Air Power as a Coercive Instrument

Air Power as a Coercive Instrument

Air Power as a Coercive Instrument

Air Power as a Coercive Instrument

Synopsis

Coercion--the use of threatened force to induce an adversary to change its behavior--is a critical function of the U.S. military. U.S. forces have recently fought in the Balkans, the Persian Gulf, and the Horn of Africa to compel recalcitrant regimes and

Excerpt

In Fiscal Year 1997, under the sponsorship of the Air Force Assistant Deputy Chief of Staff for Air and Space Operations and the Air Force Director of Strategic Planning, RAND's Project AIR FORCE began a two-year effort to explore the role of air power in future conflicts. The primary objective of this study was to help the U.S. Air Force (USAF) think about how best to employ air power to meet the evolving security challenges of the early 21st century. Particular emphasis was given to ensuring that air power would be relevant across the entire spectrum of crises and conflicts and that it would be effective against adversaries with diverse economies, cultures, political institutions, and military capabilities.

As part of this larger study, members of the research team explored the role of air power as a coercive instrument. In recent years, decisionmakers have called on the USAF to playa major role in attempting to coerce foes in the Persian Gulf, the Horn of Africa, and Europe. Although the United States and the USAF have scored some notable successes, the record is mixed. The purpose of the study reported here is to better understand the phenomenon of coercion and learn what is necessary to carry it out, anticipate likely constraints on the use of force, and determine how air power can best be used to coerce. The report will be of particular interest to USAF and other Defense Department planners who seek to use force more effectively.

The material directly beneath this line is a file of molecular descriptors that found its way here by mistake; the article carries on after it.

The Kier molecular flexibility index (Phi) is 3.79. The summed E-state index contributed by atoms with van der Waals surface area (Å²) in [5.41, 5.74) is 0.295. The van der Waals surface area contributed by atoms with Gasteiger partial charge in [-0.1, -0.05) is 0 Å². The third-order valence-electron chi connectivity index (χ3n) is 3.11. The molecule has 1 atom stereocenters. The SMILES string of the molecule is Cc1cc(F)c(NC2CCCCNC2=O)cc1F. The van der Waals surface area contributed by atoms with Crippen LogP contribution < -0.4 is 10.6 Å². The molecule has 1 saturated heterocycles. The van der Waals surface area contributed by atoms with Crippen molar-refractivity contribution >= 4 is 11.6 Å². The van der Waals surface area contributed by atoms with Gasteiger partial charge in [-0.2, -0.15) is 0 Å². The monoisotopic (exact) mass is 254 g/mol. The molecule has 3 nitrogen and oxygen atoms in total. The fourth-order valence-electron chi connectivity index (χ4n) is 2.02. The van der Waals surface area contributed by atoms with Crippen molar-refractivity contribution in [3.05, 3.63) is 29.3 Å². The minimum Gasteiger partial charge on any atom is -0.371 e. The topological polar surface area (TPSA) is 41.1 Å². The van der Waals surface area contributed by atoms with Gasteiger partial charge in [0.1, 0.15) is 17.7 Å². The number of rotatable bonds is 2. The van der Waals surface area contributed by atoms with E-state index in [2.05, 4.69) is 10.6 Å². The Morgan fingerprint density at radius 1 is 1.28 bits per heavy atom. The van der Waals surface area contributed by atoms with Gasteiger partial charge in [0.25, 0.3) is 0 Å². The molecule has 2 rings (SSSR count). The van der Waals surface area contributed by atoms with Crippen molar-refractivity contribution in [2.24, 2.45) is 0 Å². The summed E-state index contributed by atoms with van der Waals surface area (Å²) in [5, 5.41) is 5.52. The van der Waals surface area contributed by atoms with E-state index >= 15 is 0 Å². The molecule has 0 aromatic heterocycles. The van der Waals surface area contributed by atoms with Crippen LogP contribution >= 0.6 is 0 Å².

The study was conducted as part of the Strategy and Doctrine program of RAND's Project AIR FORCE.

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